We recognize that one might also wonder, as did the district court, how Caribe could have been injured both by a Robinson-Patman Act violation and by a maximum resale price agreement. How could it have suffered lost customers attracted by the lower prices of retailers who bought cheaply from BMW NA and also have suffered lost profits because it could not increase its prices? One might answer this question, however, by inferring from the complaint that Caribe has two different kinds of customers. Some want to pay the lowest possible prices; others would pay more to receive special services that Caribe would offer only if it could charge higher prices. At least in principle, possibilities of this sort are not outlandish. And, it seems to us that Caribe is entitled to have a court draw these inferences at this complaint stage of the proceeding. Hospital Bldg. Co. v. Trustees of Rex Hospital, 425 U.S. 738, 746, 48 L. Ed. 2d 338, 96 S. Ct. 1848 (1976); Conley v. Gibson, 355 U.S. 41, 45-46, 2 L. Ed. 2d 80, 78 S. Ct. 99 (1957); Tri-State Rubbish, Inc. v. Waste Management, Inc., 998 F.2d 1073, 1081 (1st Cir. 1993).

We conclude that the district court should not have dismissed count II of the complaint.


Puerto Rico Antitrust Claims

Caribe asserted claims under Puerto Rico's antitrust law that parallel its federal antitrust claims. As the parties seem to agree, courts interpret Puerto Rico's laws as essentially embodying the jurisprudence relevant to the parallel federal law. For that reason we reinstate the Commonwealth antitrust claims to the same extent that we have reinstated the federal claims. Cf. R.W. Int'l Corp. v. Welch Food, Inc., No. 93-1704, slip op. at 19-25 (1st Cir. Jan. 20, 1994); Mitsubishi Motors Corp. v. Soler Chrysler-Plymouth, 723 F.2d 155, 161 (1st Cir. 1983), aff'd in part and rev'd in part, on other grounds, 473 U.S. 614 (1985).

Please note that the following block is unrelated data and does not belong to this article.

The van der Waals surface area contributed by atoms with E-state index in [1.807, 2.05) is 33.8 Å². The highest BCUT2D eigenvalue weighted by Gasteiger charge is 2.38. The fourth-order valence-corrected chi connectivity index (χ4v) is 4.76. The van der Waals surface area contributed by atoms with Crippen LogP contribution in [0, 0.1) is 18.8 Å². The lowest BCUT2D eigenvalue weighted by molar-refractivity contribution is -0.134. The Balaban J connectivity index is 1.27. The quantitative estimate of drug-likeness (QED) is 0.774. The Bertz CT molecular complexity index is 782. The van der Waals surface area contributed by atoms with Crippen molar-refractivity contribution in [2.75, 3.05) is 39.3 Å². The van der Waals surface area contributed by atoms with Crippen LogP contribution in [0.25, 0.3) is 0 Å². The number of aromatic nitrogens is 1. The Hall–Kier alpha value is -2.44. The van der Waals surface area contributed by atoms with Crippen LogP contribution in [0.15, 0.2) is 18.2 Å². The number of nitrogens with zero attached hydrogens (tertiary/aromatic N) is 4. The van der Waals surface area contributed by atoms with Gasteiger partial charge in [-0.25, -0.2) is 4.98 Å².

The Contract Claims and the Act 75 Claim

Our antitrust count decisions require the district court to reconsider its remaining dismissals, of Caribe's breach of contact claims and its Act 75 claim. The district court dismissed those counts because of a forum selection clause in the Caribe contracts, which says

the exclusive jurisdiction for disputes concerning the . . . termination of this agreement as well as all and any rights and duties arising out of this agreement is . . . Germany.

The court did not decide, however, whether or not this clause covers antitrust counts (for it had dismissed those counts for failure to state a valid claim). We cannot tell from the wording of the clause alone whether it does, or does not, cover antitrust claims -- whether such claims "concern" the "termination" of, or "rights and duties arising out of," the "agreement." And, it seems to us that the parties should have an opportunity to pursue that question further in the district court. Compare Mitsubishi Motors, 723 F.2d at 159-61 (analyzing numerous provisions in contract to determine intended scope of a forum selection clause) with Bense v. Interstate Battery Sys. of Am., Inc., 683 F.2d 718, 720 (2d Cir. 1982) (broadly worded forum selection clause includes antitrust claims).

The answer to this question, depending upon what it is, might add strength to (or weaken) plaintiff's argument that the forum selection clause cannot apply to the Act 75 claim. It also could affect the arguments about the comparative "convenience" of Puerto Rico for a trial on the contract and Act 75 claims. Were it to turn out, for example, that an antitrust trial had to take place anyway in Puerto Rico, the comparative balance of conveniences might well change.

We do not mean to express any view, however, on the merits of these or other arguments (such as jurisdictional arguments) that the parties may make as the case proceeds further. We simply hold that the district court should not have dismissed the antitrust claims in the complaint. And, that holding, in turn, requires the court to reconsider its other dismissals.

The judgment of the district court is vacated and the case is remanded for further proceedings.

So ordered.


Vacated and remanded.